Now the fourth city in Canada to keep blood onboard, Edmonton’s STARS base director Corinne Edwards said having blood handy for in-air transfusions will make a huge difference to patients.
In the past, STARS would typically make a pit stop at an area hospital for blood before heading to an incident site or even sometimes make a judgment call to go without.
“It’s not the most ideal situation where you know that having blood could have helped a patient and you didn’t have it,” said Edwards.
Now, thanks to a special Credo cooler designed by the U.S. military, STARS crews will have two units of type O blood to administer when needed.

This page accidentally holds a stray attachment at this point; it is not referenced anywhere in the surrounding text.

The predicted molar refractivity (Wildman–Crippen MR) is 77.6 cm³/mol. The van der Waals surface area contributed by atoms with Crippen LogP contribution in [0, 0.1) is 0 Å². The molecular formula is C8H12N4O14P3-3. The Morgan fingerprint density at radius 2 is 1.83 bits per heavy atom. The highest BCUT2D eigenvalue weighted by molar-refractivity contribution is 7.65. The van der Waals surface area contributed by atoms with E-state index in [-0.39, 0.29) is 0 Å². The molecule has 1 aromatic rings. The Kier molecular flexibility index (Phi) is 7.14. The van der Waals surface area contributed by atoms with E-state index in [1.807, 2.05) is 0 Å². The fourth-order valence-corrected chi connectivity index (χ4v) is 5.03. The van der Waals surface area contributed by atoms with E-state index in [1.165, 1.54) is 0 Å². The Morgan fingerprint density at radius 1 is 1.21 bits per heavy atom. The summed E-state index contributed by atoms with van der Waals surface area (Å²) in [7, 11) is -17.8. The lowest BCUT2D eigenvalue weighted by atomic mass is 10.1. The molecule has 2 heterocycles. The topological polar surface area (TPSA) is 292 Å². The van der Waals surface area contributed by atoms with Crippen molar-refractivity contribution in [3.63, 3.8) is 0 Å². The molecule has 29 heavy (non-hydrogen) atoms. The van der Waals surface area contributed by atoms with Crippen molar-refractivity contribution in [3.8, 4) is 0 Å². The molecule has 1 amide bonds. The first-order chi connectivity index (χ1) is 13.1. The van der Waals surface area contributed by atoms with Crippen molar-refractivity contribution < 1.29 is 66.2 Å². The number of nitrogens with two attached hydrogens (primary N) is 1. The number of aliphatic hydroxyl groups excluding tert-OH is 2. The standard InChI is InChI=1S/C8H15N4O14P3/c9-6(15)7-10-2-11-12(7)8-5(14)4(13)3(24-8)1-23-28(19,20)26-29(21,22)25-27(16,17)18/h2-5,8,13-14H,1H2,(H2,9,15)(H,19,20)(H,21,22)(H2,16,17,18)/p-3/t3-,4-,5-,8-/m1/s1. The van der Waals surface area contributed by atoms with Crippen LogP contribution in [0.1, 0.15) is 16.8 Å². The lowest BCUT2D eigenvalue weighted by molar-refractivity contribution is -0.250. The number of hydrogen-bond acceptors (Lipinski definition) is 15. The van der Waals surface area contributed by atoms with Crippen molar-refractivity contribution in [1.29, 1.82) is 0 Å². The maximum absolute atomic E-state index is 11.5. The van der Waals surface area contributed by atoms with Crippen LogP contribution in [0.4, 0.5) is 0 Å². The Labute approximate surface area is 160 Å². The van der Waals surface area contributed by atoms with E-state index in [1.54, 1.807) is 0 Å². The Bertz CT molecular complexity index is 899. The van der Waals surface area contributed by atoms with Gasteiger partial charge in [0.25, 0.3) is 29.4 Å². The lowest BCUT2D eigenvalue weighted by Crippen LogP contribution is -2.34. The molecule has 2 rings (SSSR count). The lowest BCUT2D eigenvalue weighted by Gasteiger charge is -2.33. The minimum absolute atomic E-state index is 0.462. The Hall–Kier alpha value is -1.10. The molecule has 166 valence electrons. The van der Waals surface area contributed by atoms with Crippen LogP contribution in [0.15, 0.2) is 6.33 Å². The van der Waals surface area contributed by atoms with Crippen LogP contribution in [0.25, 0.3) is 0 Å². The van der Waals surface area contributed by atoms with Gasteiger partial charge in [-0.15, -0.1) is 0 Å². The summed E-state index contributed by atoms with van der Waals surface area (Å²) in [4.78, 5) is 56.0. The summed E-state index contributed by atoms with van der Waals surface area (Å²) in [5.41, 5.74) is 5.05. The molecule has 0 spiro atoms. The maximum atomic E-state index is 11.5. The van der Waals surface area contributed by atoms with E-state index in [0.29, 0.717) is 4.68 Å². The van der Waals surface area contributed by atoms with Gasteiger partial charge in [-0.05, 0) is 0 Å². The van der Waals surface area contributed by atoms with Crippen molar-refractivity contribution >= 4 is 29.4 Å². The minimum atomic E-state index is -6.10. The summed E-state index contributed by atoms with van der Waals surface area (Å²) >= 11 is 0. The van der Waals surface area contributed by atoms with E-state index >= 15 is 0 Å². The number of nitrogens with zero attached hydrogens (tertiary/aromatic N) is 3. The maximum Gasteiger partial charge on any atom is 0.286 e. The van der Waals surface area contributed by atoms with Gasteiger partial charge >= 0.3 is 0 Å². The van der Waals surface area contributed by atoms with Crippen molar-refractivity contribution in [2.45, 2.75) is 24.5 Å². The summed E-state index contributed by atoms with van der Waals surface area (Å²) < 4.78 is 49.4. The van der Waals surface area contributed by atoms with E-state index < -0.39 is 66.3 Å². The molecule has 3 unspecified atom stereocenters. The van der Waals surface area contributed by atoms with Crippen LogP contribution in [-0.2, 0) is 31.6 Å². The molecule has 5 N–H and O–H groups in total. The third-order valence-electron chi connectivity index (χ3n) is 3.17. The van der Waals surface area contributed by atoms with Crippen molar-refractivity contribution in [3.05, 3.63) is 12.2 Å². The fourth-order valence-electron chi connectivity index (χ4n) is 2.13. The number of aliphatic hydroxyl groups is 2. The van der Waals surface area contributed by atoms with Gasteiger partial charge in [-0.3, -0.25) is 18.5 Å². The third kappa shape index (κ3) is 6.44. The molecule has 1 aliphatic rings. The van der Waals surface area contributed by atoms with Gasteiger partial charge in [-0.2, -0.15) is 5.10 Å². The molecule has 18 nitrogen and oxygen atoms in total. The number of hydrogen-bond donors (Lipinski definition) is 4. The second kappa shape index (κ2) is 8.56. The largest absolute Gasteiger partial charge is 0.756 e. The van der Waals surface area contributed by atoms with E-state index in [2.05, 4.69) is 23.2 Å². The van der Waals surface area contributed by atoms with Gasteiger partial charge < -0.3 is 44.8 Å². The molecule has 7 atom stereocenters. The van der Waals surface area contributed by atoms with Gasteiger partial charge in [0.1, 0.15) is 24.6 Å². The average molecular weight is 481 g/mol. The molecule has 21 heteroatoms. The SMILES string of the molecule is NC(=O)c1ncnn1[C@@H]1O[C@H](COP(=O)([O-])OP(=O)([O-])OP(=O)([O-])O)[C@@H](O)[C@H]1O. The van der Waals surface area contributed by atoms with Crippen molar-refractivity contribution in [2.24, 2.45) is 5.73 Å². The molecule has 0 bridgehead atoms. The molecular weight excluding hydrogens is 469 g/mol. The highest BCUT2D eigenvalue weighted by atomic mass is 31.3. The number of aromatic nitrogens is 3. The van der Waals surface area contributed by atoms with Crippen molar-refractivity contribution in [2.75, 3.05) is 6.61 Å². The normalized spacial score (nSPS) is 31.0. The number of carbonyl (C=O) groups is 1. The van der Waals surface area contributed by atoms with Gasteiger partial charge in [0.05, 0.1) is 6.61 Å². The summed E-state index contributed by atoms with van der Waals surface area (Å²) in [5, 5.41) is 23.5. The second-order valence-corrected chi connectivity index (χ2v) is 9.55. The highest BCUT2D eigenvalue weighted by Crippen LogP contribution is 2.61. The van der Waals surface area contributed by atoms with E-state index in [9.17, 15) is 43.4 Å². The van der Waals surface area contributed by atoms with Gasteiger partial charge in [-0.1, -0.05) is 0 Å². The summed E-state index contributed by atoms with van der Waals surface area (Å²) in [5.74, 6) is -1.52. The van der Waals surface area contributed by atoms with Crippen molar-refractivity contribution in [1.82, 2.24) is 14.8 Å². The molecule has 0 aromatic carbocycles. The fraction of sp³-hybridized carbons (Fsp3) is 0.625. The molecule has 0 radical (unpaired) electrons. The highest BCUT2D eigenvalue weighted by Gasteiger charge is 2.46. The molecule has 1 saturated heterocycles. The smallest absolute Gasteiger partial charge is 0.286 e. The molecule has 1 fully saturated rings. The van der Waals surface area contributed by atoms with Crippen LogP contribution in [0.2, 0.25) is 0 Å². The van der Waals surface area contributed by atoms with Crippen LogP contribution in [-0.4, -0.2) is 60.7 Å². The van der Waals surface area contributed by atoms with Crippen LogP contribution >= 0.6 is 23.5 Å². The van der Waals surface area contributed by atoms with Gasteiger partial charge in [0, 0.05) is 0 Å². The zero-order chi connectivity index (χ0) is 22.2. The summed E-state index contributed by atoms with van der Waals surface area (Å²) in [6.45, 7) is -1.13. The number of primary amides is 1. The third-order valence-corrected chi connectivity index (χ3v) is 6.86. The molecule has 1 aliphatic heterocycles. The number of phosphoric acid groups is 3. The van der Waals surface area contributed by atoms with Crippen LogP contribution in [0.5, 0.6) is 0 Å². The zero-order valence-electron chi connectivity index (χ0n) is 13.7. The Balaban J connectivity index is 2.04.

Alberta Health Services medical director of transfusion medicine, Susan Nahirniak, said the initiative between STARS, AHS and Canadian Blood Services took almost two years of planning before the blood could be maintained in the air ambulance.
“The one thing that is always a concern when you have blood readily available is it going to be used inappropriately,” Nahirniak said.
Crews will now have a Credo cooler on board that they can access if necessary. If the blood stock is not used within 96 hours, the units will be transported back to a hospital and inspected to ensure quality before it’s used for other patients.
Edmonton is the fourth city to carry blood in STARS helicopters, after Regina, Saskatchewan and Calgary.